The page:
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This is PM Agenda.Good afternoon, welcome to the program, I'm David Speers. Well question time has drawn to a dramatic and bitter close for the year, with the AWU slush fund affair dominating the final sitting day of parliament. New evidence, new information was released into the public domain this morning, parts of an exit interview Julia Gillard gave her law firm Slater and Gordon. The opposition seized that new information to go a big step further in the campaign that it's been waging against the Prime Minister this week. Tony Abbott went on the today show on the nine network cueing Julia Gillard of breaching the law. Take a look. Well, it demonstrates that she misled the West Australian corporate affairs commission. That is obviously a very serious matter. That would certainly appear to be in breach of the law, so this is a very serious matter. She gave false information to the West Australian authorities. Now, for a legal partner, for a senior lawyer to make false claims to an important statutory body like this is a very very serious matter. It's in breach of the law I would think. It's certainly very, very unethical. This new part of the Julia Gillard transcript from 1995 included an admission by Julia Gillard that she had corrected the West Australian corporate affairs commission query about this association being set up. The query has been "is it a trade union?" She agreed, " no it was not a trade union. "That evidence was enough for Tony Abbott to accuse her of breaching the law and Christopher Pyne to call on the Prime Minister to step down. I think her position is entirely untenable. If the Prime Minister had any respect for the parliament, the Australian public for the Labor Caucus she would resign as Prime Minister today and allow the Labor Party to select a new leader to move on to put the mess behind us. For an opposition of business leader to ask the Prime Minister to resign is no small matter. The Prime Minister addressed what had been revealed in a statement. She said in the statement she answered all week on this particular question, the letter supposedly written by the Prime Minister to the West Australian government authority she had no recollection of writing such a letter. It is 20 years ago. In this 1995 interview that we can now see the transcript of she agrees some communication to vouch for the bona fides of this association. She aggress saying it was not a trade union. It certainly wasn't a trade union, it was an incorporated association. But still the opposition questions continued. When question time got under way at 2 o'clock the Prime Minister moved on to the front foot. She moved a suspension to force the opposition leader to state his case for once and all giving him 15 minutes to do so. Here are the highlights of Tony Abbott's speech on the matter.The Prime Minister wrote to the corporate affairs Commission stating that the purpose of this association was workplace safety, but it wasn't workplace safety. Presumably she said that it wholly complied with the law, only it didn't, it didn't, because the law requires it to have of at least five members. The Prime Minister knew full well that the association had but two members. It is actually illegal, illegal to provide false information to the Corporate Affairs Commission the charge, madam speaker, is that the Prime Minister has been at the very least a dodgy and unethical lawyer, she's been incompete tent and untrustworthy Prime Minister. Let's have the judicial inquiry...Here, here!The ju digs inquiry that Mr Ian Cambridge the then National secretary of the Australian workers union was calling for at the time, has been calling forever since. There has been unethical and illegal conduct here, an abundance of unethical, illegal conduct here, much of it has been facilitated at the very least by the Prime Minister and the advice that she has given. But in that 15-minute address to parliament Tony Abbott did not specifically repeat the words from the today show that we saw just a few moments ago, in the Today Show transcript he says, that would certainly be in breach of the law. It is in breach of the law, I would think. This afternoon as you heard there in parliament the closest he came to that was to say there has been unethical and illegal conduct here, an abundance of it, unethical and illegal much of it facilitated by the Prime Minister. He also said that she'd been at the very least a dodgy and unethical lawyer, she's been an incompetent and untrustworthy Prime Minister. Now is because he didn't repeat the actual allegation that a law had been broken by the Prime Minister well, Julia Gillard wept on the attack, said this had blown up spectacularly in Tony Abbott's faceThe leader of the opposition after all of the months of smear has had an opportunity today to put up. He has not been able to do so. The Leader of the Opposition is now handcuffed to an allegation against me that I committed a crime and he is handcuffed to the fact he does not have the any evidence of that. Now, a decent man, a decent man would apologise for this course of conduct, a decent man would recognise that he has gone too far, that he has made an error, that he was relied on a false report, that he cannot prove what is being said. I would remind the Leader of the Opposition that the application to incorporate the association was signed by raffle Blewitt, he took responsibility for it, his signature and the person that the Deputy Leader of the Opposition is now in regular contact with, a man who this morning alleged a crime, who today has backed down to conduct unbecoming, and who now is just scrambling around grasping at straws to try and extricate himself from the fact he has put himself in exactly the same position the Member for Wentworth did in the Gretch and Ute Gate affair. Has he backed down? Apparently not, the spokesman for the opposition lead area has told me he does stand-by all of his statements this morning. There are still clearly some questionable matters in the incorporation of this association. Why did Julia Gillard argue in the application that was made, that this was going to be an association for workplace safety, when it was clearly a fund for the reelection of union officials? Her argument on that is reelecting the union officials was about workplace safety, but that does appear questionable at the very least. Also the number of members required to incorporate an association, five under the law. This only had two. But s any of this illegal behaviour? That's where the argument now is. Tony Abbott is standing by his accusation that this is - this would certainly be a breach of the law. The Government certainly does not believe it is. We will have more on this coming up this hour. Also look at some of the policy on this final day of parliament. The Government's poker machines reforms finally getting through parliament on this last sitting day of the year. We will hear from a couple of the crossbench players on that. A check of some of the other top stories with Suzanne Latimore. David of thanks. Our top story, champion cricketer Ricky Ponting announces his retirement. He confirmed the third and deciding test against South Africa will be his last. The decision came down to results. Based on my results and my output in this series so far. It hasn't been what I expect of myself, and not to the level that I feel is required for batsmen and players in the Australian team. As I said all al long I continue to play this game as long as I felt I could contribute to wins, play well enough to help the team win games. Over the last couple of weeks I think my level of performance hasn't been good enough to do that. I'll continue this season to play out the rest of the summer for Tasmania, I'm looking forward to a full season of Big Bash with the Hobart Hurricanes. It is important, I could sit here all day and reflect on my career, and I could talk about the great teams I played and the great players I played with, the great players I played against, I honestly believe that's for another time. Current test skipper Michael Clarke paid tribute to his mentor, struggling to remain composed during a media conference today. I spoke to Ricky, Ricky spoke to me, sorry after the Adelaide Test match.Yeah, he made his decision, I guess, over the last little while, the last few days. Yeah, the boys were obviously hurting at the moment. He's been an amazing player for a long time. That will do me for today, sorry, I can't answer that. The news came during question time in Canberra, both the Prime Minister and Opposition Leader ended the year with a tribute to the former captain.It means, of course, he is going to go into the next phase of his life with a lot of gratitude and a lot of thanks from the Australian community, full as it is of cricket tragics it means people are going to miss watching his performances. We wish him well for whatever the future wins. Here, here!Madam speaker, I rise join the Prime Minister on congratulating Ricky Ponting for a superb innings as a cricketer and captain, someone who has given tremendous pleasure to cricket lovers and tremendous pride for Australians who followed the team's success under his leadership. He is undoubtedly one of the all-time greats of one of the very great games. A heat wave is sweeping across southeastern Australia, SA has been put under a total fire ban, although a cooler change is bringing some relief there. In the meantime in Victoria the mercury is predicted to reach in the forties with a fire ban in the Wimmera and Mallee districts. Wind gusts have been battering the city, a storm cut power to 50000 homes, one man died in the storms when a tree fell on his caravan. Now to the weather forecast, very hot conditions continuing in the southeast of the country. It will be cooler with showers in the south.12 minutes past 4 o'clock eastern daylight time back to David Speers and PM AgendaSuzanne, we will have more after the break on this dramatic final day of parliament. We will be talking about policy as well as the row over the AWU slush fund. Stay with us.

P You're watching PM Agenda on this final day of parliament for 20126789 as we mentioned earlier it has been a dramatic end to the parliamentary year with much of the focus on the AWU slush fund. The opposition leader is standing by the claims he made this morning. The Prime Minister has in his words misled the Western Australian corporate affairs commission, certainly in breach of the law. We saw in question time this afternoon the back and forth between the two leaders on this. The opposition leader going to the advice Julia Gillard raffle Blewitt and Bruce Wilson in 1992 in establishing this workplace reform association where she had argued this was an association in the interests of workplace safety. When it was actually a re-election fund for the two union officials pointing out the fact there weren't the requisite five members for this association. As Julia Gillard responded no evidence that she broke any law. Demanded an apology and called on Tony Abbott if he was a decent man, she says, to retract what he had said earlier in the day. At the end of this Tony Abbott demanded a judicial inquiry, he won't get one, they go into the long parliamentary debate. A stalemate in this, we will return to an election year next year. Watching along were all of those on the crossbench, they've been somewhat bemused by this debate some of them, preferring to focus on policy, there have been some important policy moves as well. Independent MP Rob Oakeshott joins me, thanks for your time. I will get to the poker reforms in a moment, this AWU slush fund affair you witnessed a dramatic exchange between Julia Gillard and Tony Abbott. What do you make of it? Do you think the Prime Minister has been unethical or done anything illegal? No, and no. And the opportunity was there to put the cards on the table. The opportunity is still there, the parliament is still running and personally I believe in an evidence trail. I think most Australians who are fair-minded believe in an evidence trail. It is not there. So the moment has come, in my view, for that Peter Credland folder to be walked into the parliament, put on the table, let's go through it see what is true and not, refer what is of concern to the appropriate authority. I'm thoroughly over the abuse of the Australian parliament for the political purposes. Rob Oakeshott hold this thought. I know you want to hear this the Prime Minister despite an acrimonious end to question time. This is the valedictory speech, they are meant to say nice things. I do say thank you to those who make parliament possible for us and reflect on the year that has been, the year of 2012. In so doing Deputy Speaker, I do want to mark the final day of house sitting is actually on a significant Australian an verse tee, 60 years ago today that gov Whitlam won the by election that brought him to this house. Our thoughts are with him this year and on this anniversary, I recall particularly the example he has given us in the house of a parliamentary career dedicated to the highest of purposes, the public good. We will as we celebrate the 40th anniversary of diplomatic relations with China in the weeks to come have an opportunity to reflect on his remarkable legacy to the nation in opening us up to our world and particularly to China. Speaker, as we reflect on the year that was, this was a year of some happy days, every Australian who takes even the smallest interest in diplomacy felt pride in our international status when we were elected to the United Nations' Security Council. It was a good day to be Australians. But good days in Australia often revolve around sport more than they do around diplomacy if the truth is told. A year of Australian achieve nment sport too. Sydney won the Aussie Rules Grand Final and Melbourne won the rugby league Grand Final and speaker the world has changed. Unfortunately the Bulldogs weren't there in the AFL Grand FinalOr the Grand Final. We're now getting commentary on everybody's Bulldogs. Queensland won the shield in the A-League with Brisbane and the Origin series again so not everything has changed. Here here!The achievements of our athletes were simply Olympic, we cheered for seven superb Olympic medals for our athletes at the track, the Velodrome kayaking, sailing and in the pool. We were delighted by the world beating performances of our Paralympians, we were proud of all who represented us in two sets of great games, the Olympics and Paralympics. This has been a year of historic events, the Diamond Jubilee of the Queen of Australia. I was able to pass on the nation's congratulations through Her Majesty's son Prince Charles visiting us recently. We saw the reelection of an American president, I was able to pass on congratulations to him in person this month. We welcomed the Chinese leadership transition which saw general secretary Xi jing ping to being our trading partner. A year with sad days, remarkable Australian died this year, Murray Rose who swam like a fish and Jimmy Little who sang like a bird, sir Zelman Cowan spoke of a touch of healing, Hughes who showed us the shock of the new, Bryce Courtney who showed us the Power of one. We farewelled the inDom nit tabl Jim Stynes and Margaret Whitlam. We haven't forgeten Pete Furness and five years without Matt Price. My family and I were moved by the kindness of the members of the house and the Australian people on our own loss. We remembered friends and members of the house who died, Joe Reardon, frank Walker, Lionel Bowen, Gordon bill knee and Senator bar Scott. The loss of Judith Adams is keen lie felt by her many friends in this place. Speaker, seven Australians died for us in Afghanistan this year.The parliament has honoured each of them as we should, as the year ends we will remember them. We will think of their families, facing the toughest Christmas of their lives. We will care for their 32 mates wounded in service in Afghanistan this year. Speaker, we had the opportunity too to acknowledge the amazing courage of corporate Daniel Geran who saw him awarded the Victoria cross, amazed us with his grace and hue mill tee having seen that huge honour awarded and their mates still serving us overseas in Afghanistan and the world. Speaker coming closer to this parliamentary chamber there are many people I would like to acknowledge and thank you: to the Leader of the Opposition and the opposition generally I hope they enjoy some rest and respite over Christmas with their families: to you, speaker, speaker Anna my sincere congratulations on some days I feel like I should be offering words of apology to your predecessor, Mr Slipper for his service as speaker as well, during the course of the year. To the Deputy Speaker and the panel and everybody who worked so hard sitting in that chair to keep the business of parliament turning through. To Henry Thomson, my department's parliamentary liaison officer, his team, thank you very much and thank you very much for making sure that I listed everybody in these remarks, including them, that was very clever, but they do do a great job. To the clerk and deputy clerk thank you very much for everything you do for both sides of parliament and for the parliament generally, to keep the business of the parliament on track here in the House of Representatives. To the sergeant at arms, to the attendants, to the guides, to all those who reach out to people in the parliament and help make it work, thank you very much for your special efforts. To the parliamentary library, Hansard staff, the table office, the parliamentary relations office, to those who look after our magnificent lawns and gardens, to those who do the cooking to those who operate the switchboard, the computers, security, everyone else who makes sure parliament works we do thank you. If we could thank too our parliamentary cleaners, and if I could sneak in just a little reference to my own, to Anna and Lewisa who come and clean my office they lift my spirits a lot of mornings. To Aussies, thanks for the coffee I'm reliant on it, it is an institute Don Watson called it the only place of communion in the building, he might be right about that. To childcarers, they're doing some of the most important work that gets done under this roof, thank you for your efforts. To the staff of HRG who diligently got people where they needed to be, sometimes under extraordinary pressure, thank you for your efforts. To Commcar drivers who assist us in getting us where we need to get to, thank you very much for your ongoing courtesy and support. To broadcasting staff, I don't know if I Australians are always grateful for the work you do, seeing some of the images of parliament on your TV screens, but you do your best to faithfully record parliamentary proceedings out in the wider world and thank you for that. To the press gallery, I will host a function for them tonight and I think what I've got to say is probably best reserved for off the record. Deputy Prime Minister, to my Deputy Prime Minister, the treasurer, thank you for being the guardian of our budget making sure that all of our budget works for us, thank you for being acknowledged around the world as a great treasurer, for your stewardship of our National economy. And too for being a guardian of Labor values and Labor purpose, thank you very much.To the Leader of the House, Ahbo, our Minister for fighting Tories and doing so much more, thank you very much for everything you have done to contribute to the successful work of the parliament this year. I think many members are aware, certainly on our side of the parliament, of the extraordinary lengths that you go to.To the Senate leadership team to Senator Evans and Conroy, a study in contrasts, they're a great sen nat leadership team, to Senator Evans on a tremendous health kick as people would have seen, not only done well as a Senate leader this year, he's a far for Svelt human being and healthier human being for it. I want to thank them for their efforts and occasionally reminders about how long they've been doing with difficulties arising not having numbers in in that chamber, how that he have reminded us about some of those things. To my cabinet, ministry and parliamentary secretaries, time doesn't permit me to name them individually, but they are a remarkable team. I thank you them for their extraordinary efforts. They are always full of enthusiasm, full of ideas, I always go out of my way to listen to my colleagues and to treat their ideas with respect. I thank them for many so supportive and for their enthusiasm and Labor faith. Can I thank the team of whips here and in the Senate, they do remarkably hard work, I thank them for their efforts. Can can I say generally to my parliamentary colleagues, to all of them, whatever office they serve, to the Back Bench here and the Back Bench in the Senate, we have emerged from 2012 strong and as a political party of purpose. No-one can leave 2012 doubting the courage of the Labor Party to come to this parliament and to get the big things done. I'm tremendously proud of you and the way that you have worked under some extraordinary pressures. To the secretary of Prime Minister and cabinet, Dr Watt in the tradition of frank and fearless advice, Ian is among the best, thank you to him, to all at PM & C for their support of me, I'm very well served by my department and very grateful for it. To the entire Australian Public Service I can pass on to you the thanks of your Ministers, thank you for what you do to support the agenda of government and to serve your fellow Australians, too often public service is denigrated in our society. This is a moment to applaud it. Thank you for what you do. Here here!To George Wright the ALP organisation staff and volunteers, our true believers in their many thousands and growing, thank you for our new true believers as well, I know how hard you work, you'll be out there for us in 2013 and we move finally in 2013 to an election phase. To the staff who work with the Labor MPs and Senators, whether they work as staff in lek rat offices or staff in Ministerial offices thank you very much for your efforts. There's been some public commentary on political staff this year, but I want our staff to understand miem view about them, and my view about what they do to a person they are people who could Ply a more profitable trade in the private sector, they choose instead to dedicate their lives to the future of our nation. That is to be applauded. Thanks to you for what you do for Labor and for our country. I particularly want to acknowledge Jim Chalmers, Dr James Chalmers to use the full name and official terminology who departs the Government after years of service. He has been a remarkable contributor to his party, and to the work of this government, and I expect that in the years to come he will continue to be a remarkable contributor to our nation. To my Chief of staff, Ben Hubbard all of my staff in the Prime Minister's office, to my electorate staff, some of whom have been with me since the very start of this journey, since I was first elected in 1998, thank you very much for everything you do. To my branch members and volunteers I wish that I could be with you for more time than I am able to be, but thank you for keeping the faith locally and doing all of your hard work.To my speech writers, they've deliberately inserted a little reference to themselves, in these notes, so I think it is probably worth saying they've got one of the less enviable jobs in Australian public life, people always very very keen to give them a character assessment along the way, but thank them for their hard work too. To my friends from the Australian Federal Police, we have survived another year together, sometimes in more difficult circumstances than Prime Ministers and AFP details have faced in the past. Thank you very much for them for their efforts. Finally to my own family, to my partner, Tim, to my family in Adelaide I'm looking forward to spending some time together, we will make sure that we spend some time in Adelaide over the Christmas break, and to make sure that we are there together for what will be a different Christmas for us and our family.Speaker, in a few weeks when the working year ends I wish everybody a time of rest and recovery. I will be doing that, I know those around the parliament will be doing that, and then we will be back, ready to go, full of energy, in 2013, and I am really looking forward to the contest to come, thank you. Here here!The leader has the opposition has the floor. Thanks, madam speaker, yes, 2012 has been an interesting year, every year is an interesting year. 2012 has had its moments. We had a change of government in Queensland. We had a change of leadership in China, we had, obviously the Olympics and the Paralympics come around again, Australian athletes did magnificently in both. We had the 10th anniversary of the Bali bombings, that was a terrible, terrible stain, but so many people are trying to bring healing even from that. We had tragedy, but progress in Afghanistan. Of course just in the last few days, madam speaker, we had the completion of the Howard Anderson Turnbull, Murray Darling plan which reflects well on many people in this parliament, although I do acknowledge the deep concerns over the implementation of the plan, which are held by many people in the basin communities.Madam speaker, I thank you for the difficult task that you perform well. I thank the clerks for their guardianship of the standards of the parliament, the PLO with the work they do with all members, the library for making us seem more knowledgeable and wise than we often really are. The attendants who keep the place running smoothly, the guides who introduced this building to the public, the drivers who get us to places on time, the cleaners, who have had a lot of work to do this week, in particular, my own cleaners Olga and Maria deserve a special mention. Of course my colleagues, I'm incredibly well served by my senior colleagues, warren Truss the leader of the National party, jewellery Bishop the Deputy Leader of the Opposition, Christopher Pyne the Manager of Opposition Business, Joe Hockey the shadow treasurer, all of them have shown tremendous team spirit, all of them have had excellent years. I acknowledge my staff led by Peter Cridland, my strong right hand I acknowledge and honour my family. We acknowledge all -- all of us acknowledge our families, we could not be here much for their patience, forbearance and tolerance. Here here!They are the people who suffer through our public lives. We must remember them at this time, and perhaps resolve to be better to them next year, although I doubt we will be, given the burdens and demands that will fall upon us in an election year.We don't know when an election will be, but this may well be the last opportunity to provide a valedictory before then, I should note now, madam speaker, that some discontinuing girbd members of my team will not be recontesting the next election, Alby Schultz, Joe gash Judy Moylan, Mal washer, sue Von Boswell. I see Russell broad bench is retiring. I don't think he is, I've been miss conformed. A vicious Victorian lot to your list. What grem Lyn is there in our system? What grem Lyn is this? And he shouldn't, he shouldn't. We need a strong and conscience hpt driven voice in the particle and inside the coalition. I rescind my resignation. Well said, Albe. Finally, madam speaker, look, this has been a year of ups and downs, a year of ups and downs for most Australians, I'm sure it's been a year of ups and downs for both sides of this parliament. ? 2012 has had its exhilarations and its frus traces we must hope 2013 will be a better year, we always hope that every year will be better than it's predecessor, I'm sure that in one respect at least 2013 will be a better year than 2012, it will be an election year. Here here!None of us are in any way trying to avoid that, all of us on this side, for all of us on this side it couldn't come quick enough. We look forward to it very much. Here here!So both Tony Abbott and Julia Gillard very much looking forward to the election year next year. The reflections on 2012. Let's go back to Rob Oakeshott. Thank you so much for hanging in there listening to all of that, Rob Oakeshott. Can I ask you for your thoughts on this year. I remember, of course, in that period of negotiation forming minority government you drove a number of reforms to how parliament works. How do you think it's going? Well, apart from the contest between leadership it's going pretty well, the committee structure is working harder than ever. It is having real input into policy legislation is passing the parliament with a lot of input from a lot of members, other than just the major party of the day and private members business is passing. We're about to have half a dozen private member aers votes, in previous parliaments just would not have existed. Ticking it long, the perception from many is shaped around the leadership, the contest of leadership. That is ugly, I concede that. What goes on in question time is the impression many people take. Let me ask you about the policies that went through the house at least the poker machine reforms, after some delay for the installment of mandatory pre-commitment for the smaller clubs, are you happy with the outcome? I'm happy we have of got a outcome. This area of all areas of public policy probably covered by power and money and influence more than any other, so to actually get a piece of legislation through the parliament itself is an achievement. It will make a difference, we will wait and see how the politics plays out next year before an election, I imagine it will be a political issue into next year. Not over yet. As far as the Productivity Commission saying that problem gambling is a drag on productivity in this nation we have to do something about it, doing it in two reports over the last decade, today the Australian parliament did something. Let me bring in Adam van green in Canberra. This outcome on the pokies reform you voted for. The amendments are going to be a couple of elections about before the mandatory pre-commitment is going to be implemented. A reluctant vote, the only way that any legislation was going to get through was weakening it down further. We started the week with a pretty weak piece of legislation that was a step in the right direction, a small step could have been so much more. It was pretty enlightning for me to watch the pokies lobby come to town, patrol the corridors of parliament, work hand in glove with the senior Labor factional leaders, through a combination of pressure and threats managed to weaken down a weak piece of legislation even further. At least it will do something, but it's pretty clear that big money still weeldz some pretty considerable influence here. So in your view, Adam Bandt we are going to have the same problems in relation to problem gambling continue for some years? Another now a couple of years for those families who are literally struggling to put food on the table to feed the kids because someone in the family has got a gambling addiction, another few years where we will see serious measures to help them. Rob Oakeshott, do you accept that the pokies lobby has delayed action for the families? The parliament has, there is enormous influence from the vested interests. That's why over the weekend at the start of the debate I was calling for every single member of parliament to par tis pat in the debate, have a vote, delayer what your latest donations are from some of the powerful interests so we know what the conflicts of interest are. The latest Australian Electoral Commission figures we can get our hands on have the Labor Party making 90 million dollars in 2011 alone and the Labor Party making $10010 million. A lot of money, a lot of these may have come from the vested interests. By all means participate, vote and do what going to do anything, put your cards on the table from a doe magss point of view as any company director or any member of any club would have to do, allow us all to just see who is making what decisions and why. As we head into this long summer break contemplating the election year ahead, Rob Oakeshott what's your thinking at the moment on whether you're going to run again? What will your argument be to the electorate if you do, about what you've achieved in this term? The second before the first, the second is pretty clear, it will be results beat insults. We have worked hard in the parliament to do the hard slog of the detail of policy reform, and many local outcomes. They're there in hospitals and universities, Pacific Highway funding I have a strong story to tell about results, up against people who are taking the mickey of me sitting on a toilet supporting a campaign with websites linked to the National party with" get rid of Rob "smears, they can knock them sls out of that. Results beat insults. As far as decisions about next year I'm still in the mindset of very much delivering on the last election result of just two years ago, that is to work my damnedest every single year to work as hard as I can. I've been in six elections, this time around I always make decisions about six months out, talking to family, supporters and staff. We haven't gone into that process as yet. So I'm attracted to it, I want to do it, there is more than just me involved. Really we haven't entered that election cycle yet at our end. Me a call and I'll give you a clear answer in a couple of months time. The polls, your chances of being reelected are they a factor? You weigh everything up, it's a game for winners, you don't want to spend a lot of money and lose. That's part of the consideration in all honesty. Every single candidate would probably have the same view. That will be in the mix. Don't believe the polls that are being put out by the National party or others, the meat on the ground is pretty good. Adam Bandt for you, the Greens as we move into the election year will have to justify their partnership with Labor in this term and no doubt put distance between the two parties particularly in your seat, you battle it out with Labor. How will you do that? What are the issues you will point to difference between the two parties? We are going to see a couple of them play out between now and the end of the year in the next week or so. We're going to see a meeting of Co ago with obviously the Prime Minister and federal Ministers and the state Ministers. What we're going to see there is a significant weakening of environmental laws where these -- COAG - we hear about how awful they are, they're going to be a charge of improving - judging whether projects meet environmental standards. That's a trashing of bob walk's legacy, you know you almost imagine that the stopping of the Franklin Damn wouldn't have happened under this government. We are going to see that and see at the end of this year up to 150000 single parents being kicked off their benefits and on to the dole, where they're going to be plunged further into poverty. They're instances that I'll be saying to the electorate you have a choice, you can vote for people who will, as the Greens stand up against this rising tide of inquality or you can vote for Labor and get more of the same. It's going to be a fascinating year ahead, no doubt about that. We better let you both go and go back to divisions happening in the house before it wraps up for the year. We wish you well for the long summer break and look forward to talking to you again. Adam Bandt and Rob Oakeshott thanks for that. We will take a break then back with the political editor of 'The Australian' Bruce Shanahan, the question time for the year, where did things end up on the AWU slush fund affair.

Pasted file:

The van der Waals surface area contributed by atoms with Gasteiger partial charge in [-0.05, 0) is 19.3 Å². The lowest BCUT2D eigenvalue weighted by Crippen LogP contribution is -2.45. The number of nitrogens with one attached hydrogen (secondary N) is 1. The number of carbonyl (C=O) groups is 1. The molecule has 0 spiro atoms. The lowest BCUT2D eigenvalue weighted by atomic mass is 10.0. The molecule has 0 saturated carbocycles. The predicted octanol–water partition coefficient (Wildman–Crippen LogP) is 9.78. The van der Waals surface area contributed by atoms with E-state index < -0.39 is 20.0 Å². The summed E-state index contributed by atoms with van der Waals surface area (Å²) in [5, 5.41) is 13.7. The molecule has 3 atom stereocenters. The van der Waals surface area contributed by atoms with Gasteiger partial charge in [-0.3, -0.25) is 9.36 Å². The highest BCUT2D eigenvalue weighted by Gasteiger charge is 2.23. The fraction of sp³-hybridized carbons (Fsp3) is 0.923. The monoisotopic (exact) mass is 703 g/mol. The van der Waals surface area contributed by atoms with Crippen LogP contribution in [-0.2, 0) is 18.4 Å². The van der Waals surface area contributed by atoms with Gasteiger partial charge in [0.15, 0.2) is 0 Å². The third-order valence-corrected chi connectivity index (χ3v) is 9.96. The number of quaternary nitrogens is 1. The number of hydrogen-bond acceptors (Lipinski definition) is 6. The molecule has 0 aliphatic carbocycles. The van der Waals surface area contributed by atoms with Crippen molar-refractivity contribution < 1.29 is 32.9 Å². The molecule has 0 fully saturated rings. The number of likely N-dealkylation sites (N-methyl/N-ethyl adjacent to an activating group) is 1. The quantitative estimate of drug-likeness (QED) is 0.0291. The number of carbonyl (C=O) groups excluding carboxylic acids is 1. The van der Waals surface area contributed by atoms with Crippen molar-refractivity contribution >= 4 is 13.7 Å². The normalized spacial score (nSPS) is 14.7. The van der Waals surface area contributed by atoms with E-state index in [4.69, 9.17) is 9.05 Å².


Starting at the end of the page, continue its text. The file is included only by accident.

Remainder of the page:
P On this final parliamentary sitting day what better way to wrap things up talking to Dennis Shanahan the political editor of 'The Australian' newspaper. Thanks for joining us. Starting with the AWU affair dominated all week in parliament, rather dramatically this final question time today. Now Julia Gillard tried to move on to the front foot by bringing on the debate at the start there, putting Tony Abbott on the spot. He clearly was ready to go, though with a 15 minute speech. Stayed out of this all week and launched into it today with the invitation from the Prime Minister detailing where he believes she's gone wrong. This morning he said that would certainly be in breach of the law this afternoon he was using words like" possibly unlawful "or" appears to be a breach of the law "what did you make of it all? You're right on the tactical point. It was pretty clear Tony Abbott was ready to get up and go from the opening bell. There was no problem about trying to surprise him with a 15-minute speech. He had it already there. He handled the 15 minutes quite easily. Now, I think on the substance of the speech basically the put up or shut up that Julia Gillard challenged him to he did go to the nub of the issues about the AWU. He had the advantage that this morning, of course, all of the media carried a new disclosure from the Slater & Gordon interview which confirmed that the Prime Minister had in fact argued for the establishment of the Australian workers union Workplace Relations - workplace reform association, sorry, and that this took it actually a step further in her involvement in the establishment of that entity, and it also meant that she had made representations in the letter to the WA Corporate Affairs Commission. This is confirmation of something around for a while. Tony Abbott did take a big stick to it this morning and say to give information, false information or misleading information to the Corporate Affairs Commission is a breach of the law. He hasn't backed away from that in the general argument, although he was more calm and subdued in the parliament. I think Julia Gillard's response, which really wanted to go to Tony Abbott, you could see that during the week the Prime Minister was pretty frustrated with the fact that she had to face Julie Bishop all the time. Today she wanted to unLeech her attack on Tony Abbott and she certainly did, but I think that she is still having difficulty answering questions fully and frankly in the parliament, and I think at the end of the day, while Tony Abbott won't get up his judicial inquiry and he will be still accused of not putting up, he's finished the day much better than - in a much better position than the coalition began the week. The Prime Minister will at least hope that it has killed it for the moment and in the new year it will be finished. The agenda may have moved on by then. That's right. Look at what we did learn in this added piece of the transcript from the Slater & Gordon interview in various newspapers this morning. She as you said had communication with this Western Australian government authority. It seems there was a quest for clarification on whether this association was a trade union. She clarified no it's not a trade union. She essentially said today where's the big deal in that. She didn't recall this communication 20 years on. Where's the big deal in what she said smThat's right she said it's not a big deal, and, of course, she can't recall the letter, the letter is missing, it's missing from the file. We don't know exactly what is in the letter, we're taking what is in the letter from the transcript of the Prime Minister's words, and her partners at Slater & Gordon. The issue is how did she describe it to the West Australian Commission. Did she hide the fact it was a reelection fund as opposed to something for workplace safety? Well, one assumes she didn't describe it as a union reelection fund because that would have made it a union fund, and she did say, and we know from the previous transcript, that the Prime Minister told her partners at the time that she did know it was a union slush fund, she used that description herself. She said she believed it was more the reelection of union officials, so there is a difficulty there on the definition and the information given to the West Australian Commission. I don't think that issue is going to go away. What about the opposition in all of this? We saw Julie Bishop a few days ago over reach then clear it up saying the Prime Minister benefited from the slush fund, Tony Abbott his language this morning was tougher, his office says he stands by everything he said this morning, in the parliament he used the words" possible, " appears to be. The Government is saying this is a Godwin Grech, where it blew up in their face. Is there a comparison? There is obviously a comparison in that we have somebody supplying information or informational gagses has v been made against the Prime Minister. The difference in the Godwin Grech situation was that Godwin Grech created false material which was given to the coalition, they based their claims on that. The claims that Tony Abbott is making today is not based on false material. It is based on documentary evidence from Slater & Gordon, from a transcript of Slater & Gordon and from documents and proceedings in WA, with the establishment of the fund. Now, one thing, though, that has moved in the Prime Minister's favour on this issue, is that over the week, we have seen her being able to deny as best she can, because she says she can't recall things, but deny as much as she can that she had any personal benefit from this fund. That's a very important point, and today Tony Abbott did not suggest that she had received any personal benefit. So I think that is a real plus for the Prime Minister, as this saga continues, but I think that the new point is one that will not go away. Well, we're going to have to wrap things up there, Dennis Shanahan, thanks for joining us. That's all we have time for the program. After the break the very latest Sky News. Live Captioning by Ai-Media